A lawsuit filed by Mississippi Attorney General Jim Hood and an aging generation capacity could amount to a serious headache for Entergy’s Mississippi subsidiary.
Hood’s lawsuit is scheduled to go to trial in federal court in November after it was filed in state court in 2008. It alleges that Entergy Mississippi bought cheap electricity in the market from 1998 to 2008 and dumped expensive electricity from their aging generation fleet on their 445,000 customers in 45 counties in Mississippi.
Entergy settled a similar suit in Louisiana. The cost, if Hood is successful, could be more than $1 billion owed to the state and Entergy’s customers.
The utility was compelled by a deal reached with the U.S. Department of Justice to join a regional transmission organization MISO, which it credited for lower rates for consumers. The DOJ intervened after Entergy was accused in 2012 of preventing independently-owned, low-cost natural gas plant operators from using its distribution lines, thus forcing them out of business. Entergy was able to buy a pair of these plants, one of which is in Hinds County, at rock-bottom prices.
During the frigid weather in Mississippi during the week of January 15, the vulnerability of generation capacity long past its useful life was laid bare as Entergy customers flirted with possible rolling blackouts. The RTO was able to purchase expensive additional power from outside its grid.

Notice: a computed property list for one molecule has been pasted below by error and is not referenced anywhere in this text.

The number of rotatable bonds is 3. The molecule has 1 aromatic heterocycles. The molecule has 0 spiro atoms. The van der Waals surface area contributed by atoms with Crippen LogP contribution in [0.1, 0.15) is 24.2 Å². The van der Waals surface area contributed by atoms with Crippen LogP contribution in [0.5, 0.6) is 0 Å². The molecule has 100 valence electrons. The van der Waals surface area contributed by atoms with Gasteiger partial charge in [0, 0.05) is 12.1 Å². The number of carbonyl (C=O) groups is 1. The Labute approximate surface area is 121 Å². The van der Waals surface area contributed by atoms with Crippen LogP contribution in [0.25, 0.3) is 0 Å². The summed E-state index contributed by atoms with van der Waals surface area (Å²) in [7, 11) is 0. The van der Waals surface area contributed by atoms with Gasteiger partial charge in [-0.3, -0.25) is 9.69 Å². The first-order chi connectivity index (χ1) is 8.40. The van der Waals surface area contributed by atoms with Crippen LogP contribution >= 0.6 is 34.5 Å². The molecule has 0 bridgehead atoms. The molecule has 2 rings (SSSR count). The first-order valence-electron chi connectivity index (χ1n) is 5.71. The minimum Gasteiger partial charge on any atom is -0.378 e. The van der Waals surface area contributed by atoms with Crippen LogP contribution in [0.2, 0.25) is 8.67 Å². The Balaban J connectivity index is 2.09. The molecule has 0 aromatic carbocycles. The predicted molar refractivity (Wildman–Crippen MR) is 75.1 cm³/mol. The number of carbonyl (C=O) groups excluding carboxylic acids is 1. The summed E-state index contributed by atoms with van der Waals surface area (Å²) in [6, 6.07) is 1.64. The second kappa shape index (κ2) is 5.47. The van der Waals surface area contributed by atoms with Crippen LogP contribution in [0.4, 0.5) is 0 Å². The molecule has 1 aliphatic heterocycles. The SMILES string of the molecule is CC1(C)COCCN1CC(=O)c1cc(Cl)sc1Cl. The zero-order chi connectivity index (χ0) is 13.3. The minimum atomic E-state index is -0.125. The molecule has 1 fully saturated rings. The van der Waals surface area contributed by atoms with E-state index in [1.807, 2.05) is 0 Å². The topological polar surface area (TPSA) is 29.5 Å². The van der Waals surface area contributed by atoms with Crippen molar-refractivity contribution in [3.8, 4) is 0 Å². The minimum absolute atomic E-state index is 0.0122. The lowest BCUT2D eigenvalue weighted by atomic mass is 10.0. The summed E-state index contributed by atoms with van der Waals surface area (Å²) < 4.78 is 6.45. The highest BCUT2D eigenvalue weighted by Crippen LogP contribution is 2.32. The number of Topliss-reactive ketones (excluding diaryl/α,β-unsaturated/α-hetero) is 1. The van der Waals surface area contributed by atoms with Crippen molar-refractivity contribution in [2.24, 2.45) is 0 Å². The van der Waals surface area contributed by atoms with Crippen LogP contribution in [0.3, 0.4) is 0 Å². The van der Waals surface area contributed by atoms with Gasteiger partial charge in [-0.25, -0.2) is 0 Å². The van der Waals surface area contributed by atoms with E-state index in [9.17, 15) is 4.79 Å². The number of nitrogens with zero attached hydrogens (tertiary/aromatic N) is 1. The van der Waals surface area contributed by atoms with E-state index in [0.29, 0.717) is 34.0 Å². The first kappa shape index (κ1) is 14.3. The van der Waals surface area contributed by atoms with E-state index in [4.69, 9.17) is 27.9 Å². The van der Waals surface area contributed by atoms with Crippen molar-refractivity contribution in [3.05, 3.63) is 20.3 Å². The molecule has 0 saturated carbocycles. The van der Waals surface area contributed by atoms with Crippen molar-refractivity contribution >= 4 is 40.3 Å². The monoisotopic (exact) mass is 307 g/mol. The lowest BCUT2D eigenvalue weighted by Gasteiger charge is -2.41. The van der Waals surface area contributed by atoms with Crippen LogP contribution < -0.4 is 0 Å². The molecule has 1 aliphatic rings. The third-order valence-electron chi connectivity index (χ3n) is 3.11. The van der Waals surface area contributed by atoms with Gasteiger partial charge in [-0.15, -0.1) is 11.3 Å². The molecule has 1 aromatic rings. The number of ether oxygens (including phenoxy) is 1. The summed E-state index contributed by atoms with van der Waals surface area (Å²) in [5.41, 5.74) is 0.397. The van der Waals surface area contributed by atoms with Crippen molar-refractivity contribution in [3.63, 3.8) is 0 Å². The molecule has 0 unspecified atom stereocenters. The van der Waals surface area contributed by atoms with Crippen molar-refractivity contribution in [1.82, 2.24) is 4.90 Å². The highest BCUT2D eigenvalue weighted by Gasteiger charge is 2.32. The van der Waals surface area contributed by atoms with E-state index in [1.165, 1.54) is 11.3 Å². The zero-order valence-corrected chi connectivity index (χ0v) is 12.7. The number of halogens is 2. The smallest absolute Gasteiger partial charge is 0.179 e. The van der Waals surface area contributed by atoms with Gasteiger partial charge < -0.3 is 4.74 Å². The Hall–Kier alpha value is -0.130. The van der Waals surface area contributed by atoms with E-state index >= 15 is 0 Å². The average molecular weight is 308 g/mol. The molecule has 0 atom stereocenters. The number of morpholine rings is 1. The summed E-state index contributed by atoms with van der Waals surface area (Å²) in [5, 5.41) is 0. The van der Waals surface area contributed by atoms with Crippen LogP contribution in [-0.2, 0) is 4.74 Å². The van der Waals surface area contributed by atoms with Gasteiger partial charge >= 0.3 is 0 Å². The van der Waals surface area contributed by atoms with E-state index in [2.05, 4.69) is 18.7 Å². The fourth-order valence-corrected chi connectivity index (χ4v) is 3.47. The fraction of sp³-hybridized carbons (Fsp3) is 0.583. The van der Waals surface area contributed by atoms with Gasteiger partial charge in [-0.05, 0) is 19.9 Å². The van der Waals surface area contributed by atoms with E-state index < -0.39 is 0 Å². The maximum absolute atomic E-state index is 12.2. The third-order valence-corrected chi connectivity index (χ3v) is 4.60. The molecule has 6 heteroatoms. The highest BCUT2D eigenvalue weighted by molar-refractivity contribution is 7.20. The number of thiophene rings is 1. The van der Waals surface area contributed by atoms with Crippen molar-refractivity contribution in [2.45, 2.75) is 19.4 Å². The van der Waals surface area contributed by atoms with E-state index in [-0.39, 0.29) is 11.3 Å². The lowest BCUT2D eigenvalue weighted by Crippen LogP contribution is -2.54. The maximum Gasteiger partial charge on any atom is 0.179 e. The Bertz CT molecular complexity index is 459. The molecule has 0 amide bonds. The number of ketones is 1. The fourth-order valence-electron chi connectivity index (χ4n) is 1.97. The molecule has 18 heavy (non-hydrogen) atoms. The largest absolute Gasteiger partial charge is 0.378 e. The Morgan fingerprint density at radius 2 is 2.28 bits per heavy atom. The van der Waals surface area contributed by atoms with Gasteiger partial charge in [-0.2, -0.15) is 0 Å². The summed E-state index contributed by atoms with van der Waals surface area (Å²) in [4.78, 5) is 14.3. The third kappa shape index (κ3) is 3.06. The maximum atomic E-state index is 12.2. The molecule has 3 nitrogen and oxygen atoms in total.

With the exception of two natural gas plants in Hinds and Attala counties, the generation fleet consists of an often unreliable Grand Gulf Nuclear Station and several other fossil fuel plants that date from the 1970s, 1960s and even a pair from the 1950s.
Grand Gulf was down for much of the January cold snap, even though it provides 20 percent of the entire state’s electricity.
Entergy customers could be looking at future rate hikes as the utility needs to build new generation capacity. Customers would be on the hook to pay for these improvements, subject to the approval of the Mississippi Public Service Commission.
This is another illustration why the regulated monopoly model with its guaranteed rates of return on capital is obsolescent in this era. Having a marketplace where utilities compete on price is a far better solution than having regulators decide whether rates are reasonable.